May 19, 2017

funk instrumental ~ Las Vegas 1972


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Louis Prima (1910 – 1978), trumpeter/singer, jump blues/swing bandleader, features his guitarist Ronnie James on this a-side.
Ronnie James was Louis' guitarist for two years in the early 70s. Owned by Louis, the Prima-Magnagroove record label existed out of Las Vegas from about 1962 to '72.
Great funk with a bit of cheese, backed by some fantastic drumming by Jimmy Vincent, 'Two Face' may be just that, a bit annoying perhaps in its' wah-wah goodness, but also a perfect display in exercising a funky freakout overindulgence.
The b-side is 'Oh Happy Day.'

This track is from the same 1972 recording sessions which produced the LP, 'Louis Prima with Sam Butera & the Witnesses - The Prima Generation '72.'

* note: this is not heavy metal vocalist/guitarist, Ronnie James Dio.

May 12, 2017

West Coast Rock ~ San Francisco 1971


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Anyone living through the 1970s probably remembers hearing Norman Greenbaum's huge hit, 'Spirit In The Sky.' A top ten hit around the world in 1970, it was all over the radio in the early 70s and a song with one of the most famous fuzz-guitar riffs in rock.
A fantastic song, 'Spirit In The Sky' may have overshadowed a few other great songs he composed and recorded as well. Track to track, his LPs have a rock/folk, jug-band blues feel. I still like his 'Petaluma' LP from 1972, featuring a young Ry Cooder.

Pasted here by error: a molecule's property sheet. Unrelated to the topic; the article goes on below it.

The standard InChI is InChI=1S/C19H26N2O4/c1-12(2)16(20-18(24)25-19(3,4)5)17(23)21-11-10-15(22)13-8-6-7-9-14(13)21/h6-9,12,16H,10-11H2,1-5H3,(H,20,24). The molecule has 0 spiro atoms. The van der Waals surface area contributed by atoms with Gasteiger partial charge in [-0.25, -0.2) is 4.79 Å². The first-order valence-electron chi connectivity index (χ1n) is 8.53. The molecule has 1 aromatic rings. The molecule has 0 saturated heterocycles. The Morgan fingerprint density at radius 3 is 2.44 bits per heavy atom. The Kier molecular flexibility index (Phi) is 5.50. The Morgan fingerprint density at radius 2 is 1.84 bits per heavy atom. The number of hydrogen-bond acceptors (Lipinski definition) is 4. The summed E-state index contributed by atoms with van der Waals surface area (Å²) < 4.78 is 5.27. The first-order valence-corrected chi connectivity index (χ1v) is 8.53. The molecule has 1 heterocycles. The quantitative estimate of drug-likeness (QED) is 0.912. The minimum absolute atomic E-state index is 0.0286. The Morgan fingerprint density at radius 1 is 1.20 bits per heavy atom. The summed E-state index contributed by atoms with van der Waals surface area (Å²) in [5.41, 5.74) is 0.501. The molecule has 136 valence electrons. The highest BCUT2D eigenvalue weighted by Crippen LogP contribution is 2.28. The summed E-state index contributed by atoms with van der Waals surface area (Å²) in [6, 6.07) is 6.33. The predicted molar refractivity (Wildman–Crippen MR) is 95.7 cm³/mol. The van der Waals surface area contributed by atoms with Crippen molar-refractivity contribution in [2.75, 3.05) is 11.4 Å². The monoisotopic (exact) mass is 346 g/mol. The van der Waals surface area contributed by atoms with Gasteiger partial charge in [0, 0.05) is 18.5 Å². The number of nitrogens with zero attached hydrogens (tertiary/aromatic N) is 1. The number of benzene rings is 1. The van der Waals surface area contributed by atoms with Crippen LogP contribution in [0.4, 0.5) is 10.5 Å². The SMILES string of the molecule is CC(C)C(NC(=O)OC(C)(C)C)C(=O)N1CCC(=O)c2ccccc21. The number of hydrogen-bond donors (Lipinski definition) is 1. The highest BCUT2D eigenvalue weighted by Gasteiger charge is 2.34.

Defining musical genres can be a bit of a mixed bag with the passing of time. But one could argue that Norman wrote a few other great West Coast rock "hippy anthems."
'California Earthquake' will always be a favorite of mine. Recorded at Wally Heider Studios, San Francisco, spring 1971, it never appeared on any of his LPs. Peaking at #93 in '71, it was played on the radio for a short time, but only stayed on the Billboard record chart for about six weeks.
The flip is: 'Rhode Island Red.'


Norman the goat farmer, on his farm ~ Penngrove, Northern California 1972.

May 4, 2017

rocksteady reggae ~ Jamaica 1969


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Haunting rhythmic vocal side reissue with a correct late 60s, "period-blue" Supreme label. The flip is, 'So Many Problems' by the Viceroys. The Supreme label was an offshoot/subsidiary label of producer Coxsone Dodd's Studio One label through the early 70s.
Recorded at Studio One in Jamaica in 1969, 'Whisper To Me' was originally pressed/released the same year on a blank Jamaican Estick label (also as Estic) with the B-side flip, 'I Need Love.'

If 'Whisper To Me' was ever intended to be officially released on any of Coxsone Dodd's stock, full design colored labels, it's anyone's guess...It never was at the time. Such is the case and mystery with many great Jamaican blank pre-release 45s.

Cecile Campbell joined Jamaica's, 'Soulettes' in '68 during the middle period of the group's incarnation with Rita Marley (Bob Marley's wife) and Hortense Lewis (not to be confused with the other reggae soulster, Hortense Ellis).
She recorded two other 45s, 'Breaking Up' with Jackie Estick on the Studio One label in 1968 with the flip, 'Musical Scorcher' by the Sound Dimension (also pressed on Muzik City). The other, 'Shimmering Star' which was pressed on a blank Coxsone/Studio One pre-release label about the same time. Though not sure of the flip.

'The Soulettes' in 1968, left to right: Rita Marley, Nora Dean, & Cecile Campbell.
Nora Dean left the group in 1969, joined/replaced then by Hortense Lewis.